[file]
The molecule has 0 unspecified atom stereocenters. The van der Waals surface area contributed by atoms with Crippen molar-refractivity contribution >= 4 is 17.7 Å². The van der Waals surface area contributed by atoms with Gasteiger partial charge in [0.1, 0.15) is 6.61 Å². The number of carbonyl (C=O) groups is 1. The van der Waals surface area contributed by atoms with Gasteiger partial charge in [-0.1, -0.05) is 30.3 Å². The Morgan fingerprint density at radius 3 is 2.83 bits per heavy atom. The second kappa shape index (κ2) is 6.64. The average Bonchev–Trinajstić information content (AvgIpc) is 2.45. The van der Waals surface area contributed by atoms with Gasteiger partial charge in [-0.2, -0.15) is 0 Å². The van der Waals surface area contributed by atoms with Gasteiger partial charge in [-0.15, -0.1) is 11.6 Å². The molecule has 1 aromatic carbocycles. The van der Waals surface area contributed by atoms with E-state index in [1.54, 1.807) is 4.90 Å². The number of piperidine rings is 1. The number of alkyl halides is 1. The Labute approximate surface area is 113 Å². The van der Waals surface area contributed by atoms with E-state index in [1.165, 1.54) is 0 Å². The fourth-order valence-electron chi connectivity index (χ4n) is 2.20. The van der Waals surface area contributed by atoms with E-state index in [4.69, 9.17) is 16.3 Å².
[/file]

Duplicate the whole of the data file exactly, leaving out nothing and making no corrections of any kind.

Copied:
The molecule has 0 unspecified atom stereocenters. The van der Waals surface area contributed by atoms with Crippen molar-refractivity contribution >= 4 is 17.7 Å². The van der Waals surface area contributed by atoms with Gasteiger partial charge in [0.1, 0.15) is 6.61 Å². The number of carbonyl (C=O) groups is 1. The van der Waals surface area contributed by atoms with Gasteiger partial charge in [-0.1, -0.05) is 30.3 Å². The Morgan fingerprint density at radius 3 is 2.83 bits per heavy atom. The second kappa shape index (κ2) is 6.64. The average Bonchev–Trinajstić information content (AvgIpc) is 2.45. The van der Waals surface area contributed by atoms with Gasteiger partial charge in [-0.2, -0.15) is 0 Å². The van der Waals surface area contributed by atoms with Gasteiger partial charge in [-0.15, -0.1) is 11.6 Å². The molecule has 1 aromatic carbocycles. The van der Waals surface area contributed by atoms with E-state index in [1.54, 1.807) is 4.90 Å². The number of piperidine rings is 1. The number of alkyl halides is 1. The Labute approximate surface area is 113 Å². The van der Waals surface area contributed by atoms with E-state index in [1.165, 1.54) is 0 Å². The fourth-order valence-electron chi connectivity index (χ4n) is 2.20. The van der Waals surface area contributed by atoms with E-state index in [4.69, 9.17) is 16.3 Å².